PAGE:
SEATTLE , Wash. -- To the legions of amateur bird-watchers making observations across North America, the National Audubon Society and the Cornell Laboratory of Ornithology say: Nest your birds on the Web.
For the first time, citizen scientists and professionals alike have a fully interactive place to go -- BirdSource -- to share data on which birds are where and what they are doing there. The World Wide Web site opened for business today (Feb. 14) with demonstrations at the annual meeting of the American Association for the Advancement of Science (AAAS) in Seattle.
Like a fledgling bird testing its wings, BirdSource is beginning modestly. About 500 "penguins" (online bird-watching guinea pigs) from the 10,000-member citizen-science program FeederWatch began reporting observations from feeders at homes and schools throughout the United States and Canada to http://birdsource.cornell.edu/pfw.htm. Eventually BirdSource, which is based at a national supercomputer center, the Cornell Theory Center in Ithaca, N.Y., will handle much more.
"You will be able to go to BirdSource and ask, 'Where were the Dark-eyed Juncoes in December 1934?' and instantly see a map displaying reported sightings of that species," said John W. Fitzpatrick, the Louis Agassiz Fuertes Director of the Cornell Lab of Ornithology. "You will be able to 'watch' as millions of migrating hawks from North America funnel through Central America on their way to South America. You will come home from a day of birding, logon to BirdSource, and share your checklist with thousands of other amateur birders and with professional ornithologists who need your data."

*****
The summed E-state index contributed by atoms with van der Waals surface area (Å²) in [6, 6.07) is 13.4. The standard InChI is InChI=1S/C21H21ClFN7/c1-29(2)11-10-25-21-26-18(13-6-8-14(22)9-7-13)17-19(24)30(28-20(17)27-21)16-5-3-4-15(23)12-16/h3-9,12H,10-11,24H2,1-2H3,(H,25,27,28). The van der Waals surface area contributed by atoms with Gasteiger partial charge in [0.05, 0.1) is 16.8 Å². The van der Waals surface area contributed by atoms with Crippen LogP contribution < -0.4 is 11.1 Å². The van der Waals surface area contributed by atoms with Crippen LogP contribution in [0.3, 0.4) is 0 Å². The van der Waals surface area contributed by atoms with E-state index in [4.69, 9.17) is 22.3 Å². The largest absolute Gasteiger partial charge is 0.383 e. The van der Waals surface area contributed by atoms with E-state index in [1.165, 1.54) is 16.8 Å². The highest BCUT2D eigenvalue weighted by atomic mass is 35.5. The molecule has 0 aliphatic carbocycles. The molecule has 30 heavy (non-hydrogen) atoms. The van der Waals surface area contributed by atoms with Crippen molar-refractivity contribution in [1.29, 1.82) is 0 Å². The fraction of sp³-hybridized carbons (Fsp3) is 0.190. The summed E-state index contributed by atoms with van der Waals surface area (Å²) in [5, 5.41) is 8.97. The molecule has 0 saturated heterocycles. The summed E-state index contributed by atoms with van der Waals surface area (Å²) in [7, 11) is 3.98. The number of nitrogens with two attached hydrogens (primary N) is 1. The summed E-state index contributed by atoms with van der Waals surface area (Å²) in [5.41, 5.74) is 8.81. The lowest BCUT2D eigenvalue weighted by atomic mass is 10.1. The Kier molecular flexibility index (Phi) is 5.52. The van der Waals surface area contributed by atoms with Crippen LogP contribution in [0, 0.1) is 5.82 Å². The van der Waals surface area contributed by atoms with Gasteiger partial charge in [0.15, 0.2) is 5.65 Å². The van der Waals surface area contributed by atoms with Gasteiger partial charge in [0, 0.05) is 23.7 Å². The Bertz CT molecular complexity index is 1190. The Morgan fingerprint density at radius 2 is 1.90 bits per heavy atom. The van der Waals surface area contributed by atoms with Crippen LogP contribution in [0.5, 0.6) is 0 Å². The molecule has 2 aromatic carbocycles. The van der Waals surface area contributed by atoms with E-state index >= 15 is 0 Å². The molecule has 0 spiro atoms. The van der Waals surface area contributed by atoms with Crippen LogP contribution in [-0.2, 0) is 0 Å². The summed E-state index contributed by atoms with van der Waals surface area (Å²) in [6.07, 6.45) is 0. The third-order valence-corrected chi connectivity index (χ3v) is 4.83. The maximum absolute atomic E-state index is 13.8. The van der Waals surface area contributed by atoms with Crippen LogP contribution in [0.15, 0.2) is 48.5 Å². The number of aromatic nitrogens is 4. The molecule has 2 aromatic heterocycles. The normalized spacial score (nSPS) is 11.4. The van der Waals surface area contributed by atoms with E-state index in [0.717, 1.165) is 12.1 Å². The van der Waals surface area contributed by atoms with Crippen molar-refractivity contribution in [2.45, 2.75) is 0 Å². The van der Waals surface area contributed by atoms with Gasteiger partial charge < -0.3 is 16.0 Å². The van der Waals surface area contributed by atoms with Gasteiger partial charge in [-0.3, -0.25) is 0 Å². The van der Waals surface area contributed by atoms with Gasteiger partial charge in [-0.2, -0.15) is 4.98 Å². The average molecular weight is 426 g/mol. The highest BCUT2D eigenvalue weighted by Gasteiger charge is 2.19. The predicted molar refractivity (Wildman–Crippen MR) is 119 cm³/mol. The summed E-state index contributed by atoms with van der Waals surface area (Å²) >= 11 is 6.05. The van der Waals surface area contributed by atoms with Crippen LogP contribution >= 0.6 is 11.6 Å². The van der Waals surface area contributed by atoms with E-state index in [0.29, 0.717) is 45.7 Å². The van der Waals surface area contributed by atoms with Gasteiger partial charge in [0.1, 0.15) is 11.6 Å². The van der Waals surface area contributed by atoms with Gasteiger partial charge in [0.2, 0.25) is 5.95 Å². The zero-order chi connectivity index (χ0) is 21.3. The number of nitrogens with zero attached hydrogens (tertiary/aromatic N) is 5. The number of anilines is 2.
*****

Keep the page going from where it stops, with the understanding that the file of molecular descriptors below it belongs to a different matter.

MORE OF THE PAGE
And if feeder-watchers aren't sure whether they've spotted a Northern Flicker or a Varied Thrush, for example, BirdSource will offer up detailed pictures and recorded calls from those and dozens of other birds, drawing on sound archives at the Ornithology Lab's renowned Library of N
Contact: Roger Segelken
Cornell University News Service